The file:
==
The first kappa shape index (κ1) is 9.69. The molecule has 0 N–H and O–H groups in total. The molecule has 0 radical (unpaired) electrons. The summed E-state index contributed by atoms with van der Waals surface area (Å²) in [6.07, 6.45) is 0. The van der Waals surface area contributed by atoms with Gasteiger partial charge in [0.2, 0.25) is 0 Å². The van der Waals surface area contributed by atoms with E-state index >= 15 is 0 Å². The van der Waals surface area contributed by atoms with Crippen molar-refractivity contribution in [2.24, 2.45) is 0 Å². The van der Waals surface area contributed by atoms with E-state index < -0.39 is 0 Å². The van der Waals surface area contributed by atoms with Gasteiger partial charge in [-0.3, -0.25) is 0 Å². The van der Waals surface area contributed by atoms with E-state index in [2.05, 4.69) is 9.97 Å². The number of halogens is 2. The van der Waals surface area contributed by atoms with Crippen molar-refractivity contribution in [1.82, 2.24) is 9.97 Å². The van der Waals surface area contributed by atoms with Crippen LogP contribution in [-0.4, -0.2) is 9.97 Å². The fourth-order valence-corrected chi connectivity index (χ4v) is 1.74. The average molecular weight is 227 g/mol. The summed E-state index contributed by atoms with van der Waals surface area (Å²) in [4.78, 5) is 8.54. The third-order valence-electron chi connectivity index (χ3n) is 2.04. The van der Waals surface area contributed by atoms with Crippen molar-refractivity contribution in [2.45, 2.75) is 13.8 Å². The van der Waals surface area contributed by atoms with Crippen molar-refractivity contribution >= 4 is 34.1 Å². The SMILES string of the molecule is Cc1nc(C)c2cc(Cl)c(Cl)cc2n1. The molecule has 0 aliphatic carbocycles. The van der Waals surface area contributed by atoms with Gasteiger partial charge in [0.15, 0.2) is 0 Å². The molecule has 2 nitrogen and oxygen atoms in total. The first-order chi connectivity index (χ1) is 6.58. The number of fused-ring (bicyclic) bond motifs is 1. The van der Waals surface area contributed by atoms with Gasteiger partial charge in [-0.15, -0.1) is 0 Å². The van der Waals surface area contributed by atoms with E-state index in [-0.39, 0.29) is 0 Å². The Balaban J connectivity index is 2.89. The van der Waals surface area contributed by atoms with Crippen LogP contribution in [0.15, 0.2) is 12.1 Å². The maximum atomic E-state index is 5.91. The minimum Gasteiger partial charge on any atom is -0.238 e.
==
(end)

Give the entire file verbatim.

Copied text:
The first kappa shape index (κ1) is 9.69. The molecule has 0 N–H and O–H groups in total. The molecule has 0 radical (unpaired) electrons. The summed E-state index contributed by atoms with van der Waals surface area (Å²) in [6.07, 6.45) is 0. The van der Waals surface area contributed by atoms with Gasteiger partial charge in [0.2, 0.25) is 0 Å². The van der Waals surface area contributed by atoms with E-state index >= 15 is 0 Å². The van der Waals surface area contributed by atoms with Crippen molar-refractivity contribution in [2.24, 2.45) is 0 Å². The van der Waals surface area contributed by atoms with E-state index < -0.39 is 0 Å². The van der Waals surface area contributed by atoms with Gasteiger partial charge in [-0.3, -0.25) is 0 Å². The van der Waals surface area contributed by atoms with E-state index in [2.05, 4.69) is 9.97 Å². The number of halogens is 2. The van der Waals surface area contributed by atoms with Crippen molar-refractivity contribution in [1.82, 2.24) is 9.97 Å². The van der Waals surface area contributed by atoms with Crippen LogP contribution in [-0.4, -0.2) is 9.97 Å². The fourth-order valence-corrected chi connectivity index (χ4v) is 1.74. The average molecular weight is 227 g/mol. The summed E-state index contributed by atoms with van der Waals surface area (Å²) in [4.78, 5) is 8.54. The third-order valence-electron chi connectivity index (χ3n) is 2.04. The van der Waals surface area contributed by atoms with Crippen molar-refractivity contribution in [2.45, 2.75) is 13.8 Å². The van der Waals surface area contributed by atoms with Crippen molar-refractivity contribution >= 4 is 34.1 Å². The SMILES string of the molecule is Cc1nc(C)c2cc(Cl)c(Cl)cc2n1. The molecule has 0 aliphatic carbocycles. The van der Waals surface area contributed by atoms with Gasteiger partial charge in [0.15, 0.2) is 0 Å². The molecule has 2 nitrogen and oxygen atoms in total. The first-order chi connectivity index (χ1) is 6.58. The number of fused-ring (bicyclic) bond motifs is 1. The van der Waals surface area contributed by atoms with Gasteiger partial charge in [-0.15, -0.1) is 0 Å². The van der Waals surface area contributed by atoms with E-state index in [-0.39, 0.29) is 0 Å². The Balaban J connectivity index is 2.89. The van der Waals surface area contributed by atoms with Crippen LogP contribution in [0.15, 0.2) is 12.1 Å². The maximum atomic E-state index is 5.91. The minimum Gasteiger partial charge on any atom is -0.238 e.